Module::Generic::Null - Null Value Chaining Object Class


    # In your code:
    sub customer
        my $self = shift( @_ );
        return( $self->error( "No customer id was provided" ) ) if( !scalar( @_ ) );
        return( $self->customer_info_to_object( @_ ) );

    # And this method is called without providing an id, thus triggering an error,
    # but is chained. Upon error triggered by method "error", a Module::Generic::Null
    # object is returned
    my $name = $object->customer->name;




Normally the call above would have triggered a perl error like Cannot call method name on an undefined value, but since "error" in Module::Generic returns a Module::Generic::Null object, the method name here is called without triggering an error, and returns the right value based on the expectation of the caller which will ultimately result in undef in scalar context or an empty list in list context.

Module::Generic::Null uses AUTOLOAD to allow any method to work in chaining, but contains the original error within its object.

When the AUTOLOAD is called, it checks the call context and returns the appropriate value (self object, code ref, hash ref, array ref, scalar ref, or simply undef or empty list)

If the caller wants an hash reference, it returns an empty hash reference.

If the caller wants an array reference, it returns an empty array reference.

If the caller wants a scalar reference, it returns a scalar reference pointing to undef.

If the caller wants a code reference, it returns an anonymous subroutine that returns undef or an empty list.

If the caller is calling another method right after, this means this is an object context and Module::Generic::Null will return the current object it was called with.

In any other context, undef is returned or an empty list.

Without using Module::Generic::Null, if you return simply undef, like:

    my $val = $object->return_false->[0];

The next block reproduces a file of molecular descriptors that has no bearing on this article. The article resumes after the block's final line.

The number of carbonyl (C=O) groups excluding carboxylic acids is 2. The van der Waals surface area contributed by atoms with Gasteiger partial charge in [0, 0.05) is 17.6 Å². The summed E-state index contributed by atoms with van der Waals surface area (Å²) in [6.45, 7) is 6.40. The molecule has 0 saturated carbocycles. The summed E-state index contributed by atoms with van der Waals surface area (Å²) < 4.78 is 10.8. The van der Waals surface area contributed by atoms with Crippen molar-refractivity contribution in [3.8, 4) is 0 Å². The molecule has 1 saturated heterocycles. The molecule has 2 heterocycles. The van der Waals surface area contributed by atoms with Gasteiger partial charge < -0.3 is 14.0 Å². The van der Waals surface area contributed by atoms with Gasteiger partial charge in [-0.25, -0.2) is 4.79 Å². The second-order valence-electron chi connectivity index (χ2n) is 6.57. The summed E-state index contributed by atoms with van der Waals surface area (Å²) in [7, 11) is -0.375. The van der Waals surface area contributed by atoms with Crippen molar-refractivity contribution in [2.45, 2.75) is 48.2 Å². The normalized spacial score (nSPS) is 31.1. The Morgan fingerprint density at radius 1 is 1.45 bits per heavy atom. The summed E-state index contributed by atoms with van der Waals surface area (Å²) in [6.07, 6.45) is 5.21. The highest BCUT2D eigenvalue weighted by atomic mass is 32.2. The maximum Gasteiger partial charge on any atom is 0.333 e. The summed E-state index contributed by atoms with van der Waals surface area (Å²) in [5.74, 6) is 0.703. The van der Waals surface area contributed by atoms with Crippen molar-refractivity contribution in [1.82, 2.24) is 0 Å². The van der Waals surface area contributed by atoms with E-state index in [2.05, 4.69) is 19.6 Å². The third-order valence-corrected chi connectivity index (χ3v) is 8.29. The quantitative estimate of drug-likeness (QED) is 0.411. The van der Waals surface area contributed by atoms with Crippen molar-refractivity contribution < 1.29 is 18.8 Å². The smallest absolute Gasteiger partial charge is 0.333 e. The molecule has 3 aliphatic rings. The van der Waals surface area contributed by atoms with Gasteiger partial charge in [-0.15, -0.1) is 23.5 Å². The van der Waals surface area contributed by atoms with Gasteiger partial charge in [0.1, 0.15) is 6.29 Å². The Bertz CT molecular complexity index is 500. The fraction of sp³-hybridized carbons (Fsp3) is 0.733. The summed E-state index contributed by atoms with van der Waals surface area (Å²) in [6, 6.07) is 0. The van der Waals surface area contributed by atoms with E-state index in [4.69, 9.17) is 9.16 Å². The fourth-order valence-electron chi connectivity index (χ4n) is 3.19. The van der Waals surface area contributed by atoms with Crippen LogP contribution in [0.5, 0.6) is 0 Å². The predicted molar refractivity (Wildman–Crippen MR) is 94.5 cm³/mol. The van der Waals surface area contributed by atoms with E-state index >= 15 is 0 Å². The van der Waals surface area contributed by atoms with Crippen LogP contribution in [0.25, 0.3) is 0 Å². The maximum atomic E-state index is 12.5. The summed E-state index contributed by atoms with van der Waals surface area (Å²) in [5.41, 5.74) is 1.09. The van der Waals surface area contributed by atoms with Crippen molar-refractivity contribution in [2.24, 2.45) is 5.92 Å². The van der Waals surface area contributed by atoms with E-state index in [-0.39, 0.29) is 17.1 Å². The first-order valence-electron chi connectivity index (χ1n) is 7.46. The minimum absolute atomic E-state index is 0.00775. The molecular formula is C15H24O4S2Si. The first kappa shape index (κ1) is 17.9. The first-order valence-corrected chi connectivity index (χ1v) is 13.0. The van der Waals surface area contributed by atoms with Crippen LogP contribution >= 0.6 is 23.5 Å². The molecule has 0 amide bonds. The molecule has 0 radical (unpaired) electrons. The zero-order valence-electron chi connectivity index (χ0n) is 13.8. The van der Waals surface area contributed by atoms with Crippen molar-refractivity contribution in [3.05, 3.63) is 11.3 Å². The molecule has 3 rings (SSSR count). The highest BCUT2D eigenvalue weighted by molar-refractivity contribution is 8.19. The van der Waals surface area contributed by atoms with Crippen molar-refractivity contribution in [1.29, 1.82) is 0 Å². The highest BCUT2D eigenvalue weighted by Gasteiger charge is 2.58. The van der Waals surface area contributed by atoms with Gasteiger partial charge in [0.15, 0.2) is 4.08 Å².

sub return_false{ return }

The above would trigger an error that the value returned by return_false is not an array reference. Instead of having the caller checking what kind of returned value was returned, the caller only need to check if it is defined or not, no matter the context in which it is called.

For example:

    my $this = My::Object->new;
    my $val  = $this->call1;
    defined( $val ) || die( $this->error );
    # return undef)
    # object context
    $val = $this->call1->call_again;
    defined( $val ) || die( $this->error );
    # $val is undefined
    # hash reference context
    $val = $this->call1->fake->{name};
    defined( $val ) || die( $this->error );
    # $val is undefined
    # array reference context
    $val = $this->call1->fake->[0];
    defined( $val ) || die( $this->error );
    # $val is undefined

    # code reference context
    $val = $this->call1->fake->();
    defined( $val ) || die( $this->error );
    # $val is undefined

    # scalar reference context
    $val = ${$this->call1->fake};
    defined( $val ) || die( $this->error );
    # $val is undefined

    # simple scalar
    $val = $this->call1->fake;
    defined( $val ) || die( $this->error );
    # $val is undefined

    package My::Object;
    use parent qw( Module::Generic );

    sub call1
        return( shift->call2 );

    sub call2 { return( shift->new_null ); }

    sub call_again
        my $self = shift( @_ );
        print( "Got here in call_again\n" );
        return( $self );

Undefined value is the typical response one gets when an error occurred, so you can check like this, assuming you know you normally would not get a false value :

    my $name = $object->customer->name || die( $object->error );

Apart from that, this does not do anything meaningful.


There is only 1 method. This module makes it possible to call it with any method to fake original data flow.


This takes an error object and an optional hash reference of key-value pairs and return the object.

Possible options:


This can be any of (case do not actually matter): ARRAY, BOOLEAN, CODE, GLOB, HASH, LIST, OBJECT, REFSCALAR, SCALAR, VOID


Serialisation by CBOR, Sereal and Storable::Improved (or the legacy Storable) is supported by this package. To that effect, the following subroutines are implemented: FREEZE, THAW, STORABLE_freeze and STORABLE_thaw


Based on an original idea from Brian D. Foy discussed on StackOverflow and also on Perl Monks


Jacques Deguest <>


Copyright (c) 2000-2021 DEGUEST Pte. Ltd.

You can use, copy, modify and redistribute this package and associated files under the same terms as Perl itself.